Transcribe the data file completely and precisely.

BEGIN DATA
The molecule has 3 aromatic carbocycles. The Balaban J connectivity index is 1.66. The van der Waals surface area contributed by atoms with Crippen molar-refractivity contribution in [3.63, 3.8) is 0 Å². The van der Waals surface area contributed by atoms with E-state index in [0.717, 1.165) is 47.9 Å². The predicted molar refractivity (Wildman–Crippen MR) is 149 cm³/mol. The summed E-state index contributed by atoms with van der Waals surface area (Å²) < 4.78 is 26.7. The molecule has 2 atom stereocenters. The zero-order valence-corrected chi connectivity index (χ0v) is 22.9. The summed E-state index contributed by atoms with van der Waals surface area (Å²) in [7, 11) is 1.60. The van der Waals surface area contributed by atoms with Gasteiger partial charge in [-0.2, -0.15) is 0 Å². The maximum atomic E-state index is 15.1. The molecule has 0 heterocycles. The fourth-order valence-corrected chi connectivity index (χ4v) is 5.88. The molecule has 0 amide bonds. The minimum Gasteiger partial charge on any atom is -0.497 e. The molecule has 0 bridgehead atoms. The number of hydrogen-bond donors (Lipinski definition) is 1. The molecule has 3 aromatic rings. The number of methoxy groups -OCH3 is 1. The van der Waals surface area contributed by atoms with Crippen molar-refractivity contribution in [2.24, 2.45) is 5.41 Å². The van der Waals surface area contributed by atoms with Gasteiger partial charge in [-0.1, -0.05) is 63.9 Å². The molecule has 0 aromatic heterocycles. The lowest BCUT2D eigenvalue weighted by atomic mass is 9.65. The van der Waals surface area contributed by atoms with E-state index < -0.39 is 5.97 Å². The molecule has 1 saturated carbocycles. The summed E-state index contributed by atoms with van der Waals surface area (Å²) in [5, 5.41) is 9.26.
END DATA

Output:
The molecule has 3 aromatic carbocycles. The Balaban J connectivity index is 1.66. The van der Waals surface area contributed by atoms with Crippen molar-refractivity contribution in [3.63, 3.8) is 0 Å². The van der Waals surface area contributed by atoms with E-state index in [0.717, 1.165) is 47.9 Å². The predicted molar refractivity (Wildman–Crippen MR) is 149 cm³/mol. The summed E-state index contributed by atoms with van der Waals surface area (Å²) < 4.78 is 26.7. The molecule has 2 atom stereocenters. The zero-order valence-corrected chi connectivity index (χ0v) is 22.9. The summed E-state index contributed by atoms with van der Waals surface area (Å²) in [7, 11) is 1.60. The van der Waals surface area contributed by atoms with Gasteiger partial charge in [-0.2, -0.15) is 0 Å². The maximum atomic E-state index is 15.1. The molecule has 0 heterocycles. The fourth-order valence-corrected chi connectivity index (χ4v) is 5.88. The molecule has 0 amide bonds. The minimum Gasteiger partial charge on any atom is -0.497 e. The molecule has 0 bridgehead atoms. The number of hydrogen-bond donors (Lipinski definition) is 1. The molecule has 3 aromatic rings. The number of methoxy groups -OCH3 is 1. The van der Waals surface area contributed by atoms with Crippen molar-refractivity contribution in [2.24, 2.45) is 5.41 Å². The van der Waals surface area contributed by atoms with Gasteiger partial charge in [-0.1, -0.05) is 63.9 Å². The molecule has 0 aromatic heterocycles. The lowest BCUT2D eigenvalue weighted by atomic mass is 9.65. The van der Waals surface area contributed by atoms with E-state index < -0.39 is 5.97 Å². The molecule has 1 saturated carbocycles. The summed E-state index contributed by atoms with van der Waals surface area (Å²) in [5, 5.41) is 9.26.